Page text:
[Year:2019] [Month:May-August] [Volume:13] [Number:2] [Pages:7] [Pages No:55 - 61]
Aim: The aim of this study is to identify target levels of early postoperative intraocular pressure (IOP) associated with successful trabeculectomy using an Ex-Press glaucoma shunt.
Materials and methods: This was a retrospective single-facility study. We enrolled 158 glaucoma patients who underwent trabeculectomy with Ex-Press and were followed for >1 year, and investigated risk factors for the failure of Ex-Press surgery. We examined age, sex, central corneal thickness (CCT), number of preoperative glaucoma medications, simultaneous performance of cataract surgery, history of trabeculotomy, hypertension (HT), diabetes mellitus (DM), subtype of glaucoma, and early postoperative IOP (minimum, 2 weeks, 1 month, and 3 months).
Results: Ex-Press surgery could significantly decrease IOP. Success rates at 1, 2, 3, and 4 years were 91.1, 86.1, 82.5, and 78.1%, respectively. Factors significantly affecting the success rate included age, the number of preoperative glaucoma medications, and early postoperative IOP. The IOP cutoff values of minimum IOP for the success of Ex-Press surgery was 5 mm Hg.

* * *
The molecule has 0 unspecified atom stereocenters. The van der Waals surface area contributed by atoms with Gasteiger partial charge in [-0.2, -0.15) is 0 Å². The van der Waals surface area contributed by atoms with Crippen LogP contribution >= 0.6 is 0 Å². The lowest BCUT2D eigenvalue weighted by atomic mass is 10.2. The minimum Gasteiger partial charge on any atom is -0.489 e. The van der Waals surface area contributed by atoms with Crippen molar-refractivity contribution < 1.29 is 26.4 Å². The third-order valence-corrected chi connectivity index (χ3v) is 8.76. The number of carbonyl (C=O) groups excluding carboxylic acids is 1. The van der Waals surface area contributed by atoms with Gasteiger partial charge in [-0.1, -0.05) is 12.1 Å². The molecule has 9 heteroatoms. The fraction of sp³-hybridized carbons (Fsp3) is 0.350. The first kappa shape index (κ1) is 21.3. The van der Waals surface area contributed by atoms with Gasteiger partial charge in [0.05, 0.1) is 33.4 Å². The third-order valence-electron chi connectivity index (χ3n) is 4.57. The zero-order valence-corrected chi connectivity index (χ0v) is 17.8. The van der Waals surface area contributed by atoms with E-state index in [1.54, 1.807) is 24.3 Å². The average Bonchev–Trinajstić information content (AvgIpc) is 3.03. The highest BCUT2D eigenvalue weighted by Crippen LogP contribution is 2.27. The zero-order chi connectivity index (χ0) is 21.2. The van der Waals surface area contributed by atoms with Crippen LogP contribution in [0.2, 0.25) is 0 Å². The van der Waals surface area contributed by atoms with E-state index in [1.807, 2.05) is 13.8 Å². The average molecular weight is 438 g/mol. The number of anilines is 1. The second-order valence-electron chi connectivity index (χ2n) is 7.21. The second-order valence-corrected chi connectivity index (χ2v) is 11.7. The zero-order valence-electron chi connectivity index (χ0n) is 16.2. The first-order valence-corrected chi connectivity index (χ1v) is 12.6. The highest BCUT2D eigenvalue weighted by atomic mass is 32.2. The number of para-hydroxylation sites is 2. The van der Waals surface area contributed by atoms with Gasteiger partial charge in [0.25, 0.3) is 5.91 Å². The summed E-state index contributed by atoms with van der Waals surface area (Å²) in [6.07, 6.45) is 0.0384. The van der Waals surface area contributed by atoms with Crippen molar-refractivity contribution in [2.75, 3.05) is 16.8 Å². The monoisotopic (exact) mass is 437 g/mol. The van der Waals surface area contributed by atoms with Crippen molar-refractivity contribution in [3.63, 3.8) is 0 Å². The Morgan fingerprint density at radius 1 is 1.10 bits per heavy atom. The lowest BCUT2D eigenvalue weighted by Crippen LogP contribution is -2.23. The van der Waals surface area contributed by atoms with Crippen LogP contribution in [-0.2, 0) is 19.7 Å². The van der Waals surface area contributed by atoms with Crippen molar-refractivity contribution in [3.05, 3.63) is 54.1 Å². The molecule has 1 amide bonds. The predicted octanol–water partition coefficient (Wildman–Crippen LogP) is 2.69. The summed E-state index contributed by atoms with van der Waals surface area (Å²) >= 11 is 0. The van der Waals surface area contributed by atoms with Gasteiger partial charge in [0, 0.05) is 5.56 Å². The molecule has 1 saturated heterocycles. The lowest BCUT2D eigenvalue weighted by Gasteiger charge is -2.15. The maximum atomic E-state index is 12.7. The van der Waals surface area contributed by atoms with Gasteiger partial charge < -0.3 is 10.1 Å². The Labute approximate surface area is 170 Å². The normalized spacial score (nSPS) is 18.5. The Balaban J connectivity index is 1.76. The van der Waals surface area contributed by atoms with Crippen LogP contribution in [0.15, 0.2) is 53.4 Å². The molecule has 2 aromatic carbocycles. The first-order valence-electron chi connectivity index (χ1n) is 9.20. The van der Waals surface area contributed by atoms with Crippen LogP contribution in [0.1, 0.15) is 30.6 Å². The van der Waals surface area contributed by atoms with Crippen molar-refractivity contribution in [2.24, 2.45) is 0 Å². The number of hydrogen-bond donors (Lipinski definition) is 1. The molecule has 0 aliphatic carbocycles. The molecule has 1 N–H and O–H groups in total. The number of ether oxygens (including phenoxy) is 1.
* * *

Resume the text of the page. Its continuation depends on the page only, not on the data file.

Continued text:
Conclusions: Younger age, a high number of preoperative glaucoma medications, and high IOPs in the early postoperative period were found to be the risk factors for failure of Ex-Press surgery. Considering hypotonic complications, it is desirable to control the minimum IOP from 3–5 mm Hg within 2 weeks after surgery. According to our calculations, target IOPs at 2 weeks, 1 month, and 3 months after Ex-Press surgery should be 8 mm Hg, 10 mm Hg, and 14 mm Hg, respectively.
Clinical significance: We thought that Ex-Press surgery might require lower IOP in the early postoperative period than conventional trabeculectomy.